KoANdre, “Everything in Its Right Place”
The brashness of KoANdre’s version of “Everything in Its Right Place” is manifested in the video’s opening seconds. Specifically, I love it when he takes a big, nervous breath before starting the song, as though he’s standing side-stage at Disney Hall a split second prior to his concert debut. The original of “Everything in Its Right Place” is a wisp of keyboard melody that sounds like it was recorded in a baby-blue room a million miles away from the here and now. But KoANdre is here now, and has grabbed the song as though it were a rattlesnake and he’s trying to squeeze out its venom. He’s sitting in front of a doorway outside somewhere, but we have no idea whether he’s in Bangladesh or Baltimore. He’s just sitting there singing his lungs out. Pretty colors, too.
SukkerJaY, “Street Spirit (Fade Out)”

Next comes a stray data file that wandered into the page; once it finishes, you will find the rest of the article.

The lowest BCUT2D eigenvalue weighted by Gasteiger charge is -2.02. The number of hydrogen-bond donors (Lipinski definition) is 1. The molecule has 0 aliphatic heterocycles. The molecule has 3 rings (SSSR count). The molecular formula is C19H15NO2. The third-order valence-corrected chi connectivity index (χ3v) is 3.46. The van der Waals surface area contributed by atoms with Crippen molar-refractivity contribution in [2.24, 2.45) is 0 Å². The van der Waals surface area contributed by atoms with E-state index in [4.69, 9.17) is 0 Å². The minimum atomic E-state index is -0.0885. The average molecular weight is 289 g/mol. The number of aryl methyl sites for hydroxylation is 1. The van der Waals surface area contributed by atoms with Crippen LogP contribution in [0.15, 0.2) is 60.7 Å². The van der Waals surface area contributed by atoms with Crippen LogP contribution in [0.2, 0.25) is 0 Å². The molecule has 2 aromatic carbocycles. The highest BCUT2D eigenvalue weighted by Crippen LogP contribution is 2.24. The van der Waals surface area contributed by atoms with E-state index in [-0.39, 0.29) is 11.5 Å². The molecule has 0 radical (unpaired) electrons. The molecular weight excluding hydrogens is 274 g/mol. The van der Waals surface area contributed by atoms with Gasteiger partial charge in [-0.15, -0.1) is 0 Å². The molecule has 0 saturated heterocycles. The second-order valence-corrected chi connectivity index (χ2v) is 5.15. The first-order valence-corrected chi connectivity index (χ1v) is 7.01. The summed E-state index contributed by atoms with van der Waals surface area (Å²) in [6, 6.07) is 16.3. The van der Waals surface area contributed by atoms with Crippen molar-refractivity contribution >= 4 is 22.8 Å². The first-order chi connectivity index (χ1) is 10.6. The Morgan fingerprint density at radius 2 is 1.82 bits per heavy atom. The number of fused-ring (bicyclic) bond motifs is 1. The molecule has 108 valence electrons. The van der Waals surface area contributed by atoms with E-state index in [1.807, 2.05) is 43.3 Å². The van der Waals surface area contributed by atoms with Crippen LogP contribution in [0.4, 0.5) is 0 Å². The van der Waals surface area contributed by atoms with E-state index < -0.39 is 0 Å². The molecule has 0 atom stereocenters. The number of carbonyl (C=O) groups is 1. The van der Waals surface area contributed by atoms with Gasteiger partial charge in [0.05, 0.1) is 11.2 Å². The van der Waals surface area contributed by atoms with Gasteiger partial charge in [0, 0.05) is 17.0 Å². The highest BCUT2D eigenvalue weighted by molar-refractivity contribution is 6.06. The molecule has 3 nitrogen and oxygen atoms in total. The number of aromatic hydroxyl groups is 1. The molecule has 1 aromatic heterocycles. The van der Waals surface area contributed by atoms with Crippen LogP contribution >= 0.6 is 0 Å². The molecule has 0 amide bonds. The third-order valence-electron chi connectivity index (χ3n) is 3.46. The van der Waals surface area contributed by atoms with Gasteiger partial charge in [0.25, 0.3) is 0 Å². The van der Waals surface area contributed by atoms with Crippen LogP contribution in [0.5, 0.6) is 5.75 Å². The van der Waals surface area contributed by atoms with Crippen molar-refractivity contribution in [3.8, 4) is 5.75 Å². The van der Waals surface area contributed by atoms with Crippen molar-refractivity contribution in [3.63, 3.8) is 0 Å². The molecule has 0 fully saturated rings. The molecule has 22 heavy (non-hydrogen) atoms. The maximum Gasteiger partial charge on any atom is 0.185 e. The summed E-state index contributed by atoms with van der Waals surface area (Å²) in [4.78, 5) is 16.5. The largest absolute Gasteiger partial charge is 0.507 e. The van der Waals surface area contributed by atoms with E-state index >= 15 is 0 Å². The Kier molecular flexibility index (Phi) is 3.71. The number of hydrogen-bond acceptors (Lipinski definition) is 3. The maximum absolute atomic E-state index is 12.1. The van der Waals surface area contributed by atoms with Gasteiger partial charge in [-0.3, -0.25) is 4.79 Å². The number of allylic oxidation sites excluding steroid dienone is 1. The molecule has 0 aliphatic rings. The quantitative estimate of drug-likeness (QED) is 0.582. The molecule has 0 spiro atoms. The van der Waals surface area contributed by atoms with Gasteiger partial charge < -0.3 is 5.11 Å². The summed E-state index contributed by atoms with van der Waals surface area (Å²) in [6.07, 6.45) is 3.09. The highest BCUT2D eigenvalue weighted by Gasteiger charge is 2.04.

“As you can see, the name is John L. Olesen, 24 years old and currently livin in Sweden-Ljusdal. Originally from the nabor country Denmark, from a small town called Haderslev.” These words introduce us to SukkerJaY, a self-taught musician whose YouTube presence conjures not the Nordic North but the American South. Before clicking through his information, I imagined SukkerJaY to be of the Southern persuasion, a backwoods aesthete in a Virginia cabin, who’d thrown aside banjo and the theme from Deliverance for something a little more of the time. Here was a man not unlike Dock Boggs or John Fahey, collecting a song of unknown origin and molding it into something else. SukkerJaY’s version of “Street Spirit” feels so lost and lonely — and touching — that you want to reach through the Tube to comfort him. It conjures not the country blues, though, but the soft harmonies of Simon and Garfunkel (and it seems as though SukkerJaY recorded this beforehand, then edited it into the video). Regardless, with the echo and the purity, and the way the singer stares not at the camera but across what I imagine to be a field or stream, the version is gorgeous.
James Houston, “Nude” remix